5. See those fears (or feedback) with compassion

This one is a hard practice, and I’m not gonna tell you it’s always one to practice. There are times when we don’t need to see the other side; times when we need to ignore the other side because it’s bi-polar and toxic and it’s probably a better bet to change our phone number than to try to empathize. (I’m talking about people who might not support you, but I’m also talking about those bipolar and toxic thoughts of yours too.)

Seeing the other side is about looking with empathy at what’s happening and trying to understand with compassion how it came to be this way, and the deeper needs that are trying to be heard and validated.

For example, a fear of “not being good enough” might be just an attempt to receive acceptance, something that we all need and deserve. Or for another example, the recent criticism of a parent for your career choice might actually be a need to know you will be secure.

I recommend this practice because it can be easy to get washed up in the fear, the drama, the criticism, the he-said/she-said, the messy stories and can we just say drama again? It’s easy to lose sight of what’s really happening beneath the crazy of what we’re thinking, saying, or doing.

But any time we drop beneath that, our path becomes clearer. Pretty soon we’re not wracked with self-doubt because our best friend said she didn’t think we could hack it; we have empathy for the fear or the hurt or the self-consciousness she may be experiencing.

Remember, seeing the other side is not about psycho-analyzing the other person, or even yourself. It’s about looking for love, with love. It’s about seeking understanding, instead of stoking the inferno of self-doubt.

6. Say what you need to say

This is a modified version of an exercise in Digging Deep, to help you have that conversation you’ve been needing to have in order to finally lay to bed the fear you’ve been experiencing.

This might be a letter to a hurtful loved one, to your younger self, or even to your own fear. Imagine yourself having a peaceful but firm conversation.

This likely also means you’ll need to see those fears (or the fears of someone else, perhaps) as in the last step. Send gratitude for the the good intentions of your fear, or the attempt to care for you from a loved one, then describe how it is that you’re okay, capable, ready for this.

You may give the fear your proof in the form of what you’ve been able to do, or how you’ll handle anything that comes up. You may even answer that nagging question of “Who the hell am I?” with an answer that starts something like, “I’ll tell you who I am…”

Take your time with this. Each time I’ve done this I’ve essentially had a four- or five-page “conversation” with my fear, letting it say everything it needed to say and calmly answering it with clear and confident choices. It sounds slightly ridiculous until you really let yourself fall into the exercise. Then you experience that weight lift off your shoulders.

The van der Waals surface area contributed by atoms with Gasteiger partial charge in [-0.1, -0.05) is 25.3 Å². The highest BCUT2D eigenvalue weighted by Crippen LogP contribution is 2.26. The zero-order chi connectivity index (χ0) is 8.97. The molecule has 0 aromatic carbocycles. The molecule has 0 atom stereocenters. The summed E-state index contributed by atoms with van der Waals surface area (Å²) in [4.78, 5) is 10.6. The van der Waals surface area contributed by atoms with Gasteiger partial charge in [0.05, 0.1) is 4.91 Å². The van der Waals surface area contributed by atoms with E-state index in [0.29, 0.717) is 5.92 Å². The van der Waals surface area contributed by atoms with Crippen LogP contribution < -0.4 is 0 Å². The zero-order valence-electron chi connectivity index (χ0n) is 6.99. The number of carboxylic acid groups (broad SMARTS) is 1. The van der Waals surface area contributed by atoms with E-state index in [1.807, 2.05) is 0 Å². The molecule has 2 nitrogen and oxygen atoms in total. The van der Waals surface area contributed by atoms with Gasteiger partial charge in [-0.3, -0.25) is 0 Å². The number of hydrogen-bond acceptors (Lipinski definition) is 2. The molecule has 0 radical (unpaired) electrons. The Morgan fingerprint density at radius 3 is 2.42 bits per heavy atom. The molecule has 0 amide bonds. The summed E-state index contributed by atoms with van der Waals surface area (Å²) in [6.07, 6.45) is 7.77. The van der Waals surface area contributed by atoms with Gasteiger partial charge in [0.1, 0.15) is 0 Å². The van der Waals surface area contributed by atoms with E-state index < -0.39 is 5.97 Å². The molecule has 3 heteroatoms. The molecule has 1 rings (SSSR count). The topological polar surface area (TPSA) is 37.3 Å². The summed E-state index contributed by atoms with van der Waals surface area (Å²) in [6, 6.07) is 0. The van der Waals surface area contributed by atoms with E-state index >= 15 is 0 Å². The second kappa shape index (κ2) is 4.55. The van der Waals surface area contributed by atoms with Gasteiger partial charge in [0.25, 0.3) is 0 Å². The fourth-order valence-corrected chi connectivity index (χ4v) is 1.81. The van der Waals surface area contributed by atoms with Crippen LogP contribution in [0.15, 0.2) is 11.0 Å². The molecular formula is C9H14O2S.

Again, in all these exercises you’re looking to create mindfulness and understanding through acknowledgment and compassion.

Because understanding creates clarity in your choices or next steps, and clarity creates confidence. And confidence creates a wildly authentic, wildly unique, wildly successful blogger.

Tara Wagner offers lots more tools for overcoming self-doubt, fear, and other barriers to creating your own unconventional, authentic, and thriving lifestyle. You can find her and signup for her free e-course/toolkit to start thriving in your life and family (without the fear) at TheOrganicSister.com.

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Comments

  1. Kat says:

    Hi Tara, a really helpful blog post! SO many of the Women in my networks definitely come up with confidence issues with their blogs and a lot with video too! Just checked out your website and free worksheets they look great too!

    thanks for this post – I know a lot of people will find it helpful!!
    x Kat

  2. Samuel says:

    We all have our fears and this journey of blogging helps overcome the fears in the way.

    Many times we will have to stand up for ourselves and face it straight into the face of it.

    It is not easy but with time, it will be.

    Thanks for the article!

  3. Dean Saliba says:

    The two stumbling blocks for me are my bouts of lack of motivation and the fact that I don’t think I’m good enough to be making a living from writing. I think the doubting my ability is something I can overcome but the bouts of lack of motivation are proving more problematic. :)

    • Tara Wagner says: